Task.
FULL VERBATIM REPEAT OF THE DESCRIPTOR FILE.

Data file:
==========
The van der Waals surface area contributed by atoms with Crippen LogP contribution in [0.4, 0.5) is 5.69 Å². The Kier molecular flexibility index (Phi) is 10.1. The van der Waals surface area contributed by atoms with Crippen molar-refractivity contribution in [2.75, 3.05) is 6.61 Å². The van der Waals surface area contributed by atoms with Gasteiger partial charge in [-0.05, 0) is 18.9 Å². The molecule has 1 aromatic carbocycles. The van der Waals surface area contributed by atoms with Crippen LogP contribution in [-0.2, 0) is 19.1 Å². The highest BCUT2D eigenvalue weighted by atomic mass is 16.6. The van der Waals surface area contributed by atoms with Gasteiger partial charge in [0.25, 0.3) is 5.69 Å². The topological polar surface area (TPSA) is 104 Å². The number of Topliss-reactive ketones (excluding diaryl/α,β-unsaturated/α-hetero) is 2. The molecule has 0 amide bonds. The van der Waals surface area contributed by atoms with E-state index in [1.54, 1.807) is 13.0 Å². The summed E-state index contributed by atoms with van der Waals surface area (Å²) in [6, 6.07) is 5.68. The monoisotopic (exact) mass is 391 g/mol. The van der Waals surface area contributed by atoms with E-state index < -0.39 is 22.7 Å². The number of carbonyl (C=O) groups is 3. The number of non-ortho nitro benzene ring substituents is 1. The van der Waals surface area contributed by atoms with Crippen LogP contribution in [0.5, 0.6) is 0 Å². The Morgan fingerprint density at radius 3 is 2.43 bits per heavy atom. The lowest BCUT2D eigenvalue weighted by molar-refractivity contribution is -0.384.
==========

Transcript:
The van der Waals surface area contributed by atoms with Crippen LogP contribution in [0.4, 0.5) is 5.69 Å². The Kier molecular flexibility index (Phi) is 10.1. The van der Waals surface area contributed by atoms with Crippen molar-refractivity contribution in [2.75, 3.05) is 6.61 Å². The van der Waals surface area contributed by atoms with Gasteiger partial charge in [-0.05, 0) is 18.9 Å². The molecule has 1 aromatic carbocycles. The van der Waals surface area contributed by atoms with Crippen LogP contribution in [-0.2, 0) is 19.1 Å². The highest BCUT2D eigenvalue weighted by atomic mass is 16.6. The van der Waals surface area contributed by atoms with Gasteiger partial charge in [0.25, 0.3) is 5.69 Å². The topological polar surface area (TPSA) is 104 Å². The number of Topliss-reactive ketones (excluding diaryl/α,β-unsaturated/α-hetero) is 2. The molecule has 0 amide bonds. The van der Waals surface area contributed by atoms with E-state index in [1.54, 1.807) is 13.0 Å². The summed E-state index contributed by atoms with van der Waals surface area (Å²) in [6, 6.07) is 5.68. The monoisotopic (exact) mass is 391 g/mol. The van der Waals surface area contributed by atoms with E-state index < -0.39 is 22.7 Å². The number of carbonyl (C=O) groups is 3. The number of non-ortho nitro benzene ring substituents is 1. The van der Waals surface area contributed by atoms with Crippen LogP contribution in [0.5, 0.6) is 0 Å². The Morgan fingerprint density at radius 3 is 2.43 bits per heavy atom. The lowest BCUT2D eigenvalue weighted by molar-refractivity contribution is -0.384.